Happiness In Ayn Rand's Anthem

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Where ignorance is bliss, ‘tis folly to be wise. In a society that functions by this proverb, wisdom is hard to come by. However, for a being longing for this wisdom, with a natural urge of curiosity, this “bliss” is hell. Equality, a being longing for the validation of his differences in a society of group mentality, is spare of individual morality. He accepts the ignorance of total equality that is forced on him, but is contrastingly different from the image of a part of a communal whole. He searches for development of individual morality, but is struck dry by the restrictive society, by which he is forced to be, think, and live like everyone else, average and accepting. However, throughout, Anthem, by Ayn Rand, Equality’s view of morality…show more content…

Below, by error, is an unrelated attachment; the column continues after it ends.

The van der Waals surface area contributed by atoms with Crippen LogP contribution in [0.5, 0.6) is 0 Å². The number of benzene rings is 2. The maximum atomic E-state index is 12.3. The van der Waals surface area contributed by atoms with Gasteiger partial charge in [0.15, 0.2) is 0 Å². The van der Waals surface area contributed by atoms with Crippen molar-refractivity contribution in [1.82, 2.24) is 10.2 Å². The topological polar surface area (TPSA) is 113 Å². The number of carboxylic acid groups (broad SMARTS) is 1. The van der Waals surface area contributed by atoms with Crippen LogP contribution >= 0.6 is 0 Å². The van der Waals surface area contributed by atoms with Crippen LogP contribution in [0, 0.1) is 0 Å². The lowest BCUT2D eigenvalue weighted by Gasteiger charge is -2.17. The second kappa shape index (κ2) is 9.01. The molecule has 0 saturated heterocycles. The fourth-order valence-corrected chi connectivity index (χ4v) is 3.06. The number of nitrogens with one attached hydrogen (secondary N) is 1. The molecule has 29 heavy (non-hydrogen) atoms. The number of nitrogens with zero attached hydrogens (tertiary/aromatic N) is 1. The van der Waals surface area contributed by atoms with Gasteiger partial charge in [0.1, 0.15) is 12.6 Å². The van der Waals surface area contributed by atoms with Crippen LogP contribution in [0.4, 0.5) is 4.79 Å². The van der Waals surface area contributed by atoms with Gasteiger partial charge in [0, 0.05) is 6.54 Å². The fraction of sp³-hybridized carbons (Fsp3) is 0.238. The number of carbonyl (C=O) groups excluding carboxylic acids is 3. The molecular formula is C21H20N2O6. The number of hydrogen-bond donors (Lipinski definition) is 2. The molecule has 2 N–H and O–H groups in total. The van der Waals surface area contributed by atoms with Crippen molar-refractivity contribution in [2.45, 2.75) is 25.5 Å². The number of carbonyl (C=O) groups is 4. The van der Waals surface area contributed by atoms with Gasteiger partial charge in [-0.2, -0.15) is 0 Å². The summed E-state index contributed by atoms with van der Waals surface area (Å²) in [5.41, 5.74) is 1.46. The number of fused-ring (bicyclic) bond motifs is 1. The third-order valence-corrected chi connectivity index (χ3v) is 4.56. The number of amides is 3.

(x) In order to feel guilt, one must be residing to a set morals and violate them. However, since “all values have to be gained and/ or kept by men’s actions” ,(Selfishness), Equality had been following not his individual moral code, as he had not developed his own morals, but the group morality of his society. Ultimately, Equality still believed in his society, as it was all he had ever known. “Tomorrow in the full light of day, we shall take our box and leave our tunnel open, and walk through the streets to the home of the scholars. We shall put before them the truth. We shall hand to them, as our confession, these pages we have written. We shall join our hands to theirs, and we shall work together, with the power of the sky, for the glory of mankind. Our blessing upon you, our brothers! Tomorrow, you will take us back into your fold and we shall be an outcast no longer. Tomorrow we shall be one of you again. Tomorrow…”(67) Equality still believed his “blessing” could change society, could improve the lives of his brothers. Furthermore, he still held on to hope that he could rationalize his differences, and prove to his society that he was not a curse, but a blessing. Equality is still striving to be likewise his brothers, this “box” is ultimately his purpose for living, as it is going to make him accepted, the goal in his society. This purpose transforms, though, as Equality discovers his true purpose of living, himself. “I wished to know the meaning of things. I am the meaning. I wished to find a warrant for being. I need no warrant for being, and no word of sanction upon my being. I am the warrant and the sanction.” (Anthem 94) Equality needed validation for why he was different, but ultimately, he is the validation, he, as a singular. The discovery of individualism becomes clear, and he finally understand his differences,
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